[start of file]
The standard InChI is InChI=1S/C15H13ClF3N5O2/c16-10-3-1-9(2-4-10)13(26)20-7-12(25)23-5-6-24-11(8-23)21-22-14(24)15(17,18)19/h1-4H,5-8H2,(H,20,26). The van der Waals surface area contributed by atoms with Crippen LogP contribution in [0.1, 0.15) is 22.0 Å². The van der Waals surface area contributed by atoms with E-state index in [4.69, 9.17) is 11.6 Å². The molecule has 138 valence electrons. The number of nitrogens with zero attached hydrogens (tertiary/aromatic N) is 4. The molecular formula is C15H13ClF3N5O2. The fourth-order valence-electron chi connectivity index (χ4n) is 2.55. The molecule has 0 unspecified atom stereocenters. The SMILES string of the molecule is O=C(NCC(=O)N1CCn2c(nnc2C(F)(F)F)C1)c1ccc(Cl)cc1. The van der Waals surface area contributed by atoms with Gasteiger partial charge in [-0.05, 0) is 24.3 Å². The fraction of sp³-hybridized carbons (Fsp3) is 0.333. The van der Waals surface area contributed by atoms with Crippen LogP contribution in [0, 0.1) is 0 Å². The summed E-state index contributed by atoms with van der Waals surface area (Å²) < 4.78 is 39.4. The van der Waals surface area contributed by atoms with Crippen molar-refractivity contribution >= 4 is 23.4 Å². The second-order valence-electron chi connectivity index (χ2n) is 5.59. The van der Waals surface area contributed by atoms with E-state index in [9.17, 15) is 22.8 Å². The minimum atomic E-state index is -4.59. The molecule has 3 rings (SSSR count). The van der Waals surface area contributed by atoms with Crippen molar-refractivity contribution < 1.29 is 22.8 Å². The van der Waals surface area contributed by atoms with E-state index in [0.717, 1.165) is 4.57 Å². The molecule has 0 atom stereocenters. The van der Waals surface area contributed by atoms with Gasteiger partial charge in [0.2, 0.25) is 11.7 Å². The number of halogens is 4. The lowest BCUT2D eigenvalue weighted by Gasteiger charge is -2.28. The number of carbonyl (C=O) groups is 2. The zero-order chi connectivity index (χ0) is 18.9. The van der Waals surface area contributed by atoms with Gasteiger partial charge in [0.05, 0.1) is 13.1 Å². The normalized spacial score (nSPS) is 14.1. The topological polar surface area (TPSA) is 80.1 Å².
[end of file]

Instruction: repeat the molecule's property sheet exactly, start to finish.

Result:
The standard InChI is InChI=1S/C15H13ClF3N5O2/c16-10-3-1-9(2-4-10)13(26)20-7-12(25)23-5-6-24-11(8-23)21-22-14(24)15(17,18)19/h1-4H,5-8H2,(H,20,26). The van der Waals surface area contributed by atoms with Crippen LogP contribution in [0.1, 0.15) is 22.0 Å². The van der Waals surface area contributed by atoms with E-state index in [4.69, 9.17) is 11.6 Å². The molecule has 138 valence electrons. The number of nitrogens with zero attached hydrogens (tertiary/aromatic N) is 4. The molecular formula is C15H13ClF3N5O2. The fourth-order valence-electron chi connectivity index (χ4n) is 2.55. The molecule has 0 unspecified atom stereocenters. The SMILES string of the molecule is O=C(NCC(=O)N1CCn2c(nnc2C(F)(F)F)C1)c1ccc(Cl)cc1. The van der Waals surface area contributed by atoms with Gasteiger partial charge in [-0.05, 0) is 24.3 Å². The fraction of sp³-hybridized carbons (Fsp3) is 0.333. The van der Waals surface area contributed by atoms with Crippen LogP contribution in [0, 0.1) is 0 Å². The summed E-state index contributed by atoms with van der Waals surface area (Å²) < 4.78 is 39.4. The van der Waals surface area contributed by atoms with Crippen molar-refractivity contribution >= 4 is 23.4 Å². The second-order valence-electron chi connectivity index (χ2n) is 5.59. The van der Waals surface area contributed by atoms with E-state index in [9.17, 15) is 22.8 Å². The minimum atomic E-state index is -4.59. The molecule has 3 rings (SSSR count). The van der Waals surface area contributed by atoms with Crippen molar-refractivity contribution < 1.29 is 22.8 Å². The van der Waals surface area contributed by atoms with E-state index in [0.717, 1.165) is 4.57 Å². The molecule has 0 atom stereocenters. The van der Waals surface area contributed by atoms with Gasteiger partial charge in [0.2, 0.25) is 11.7 Å². The number of halogens is 4. The lowest BCUT2D eigenvalue weighted by Gasteiger charge is -2.28. The number of carbonyl (C=O) groups is 2. The zero-order chi connectivity index (χ0) is 18.9. The van der Waals surface area contributed by atoms with Gasteiger partial charge in [0.05, 0.1) is 13.1 Å². The normalized spacial score (nSPS) is 14.1. The topological polar surface area (TPSA) is 80.1 Å².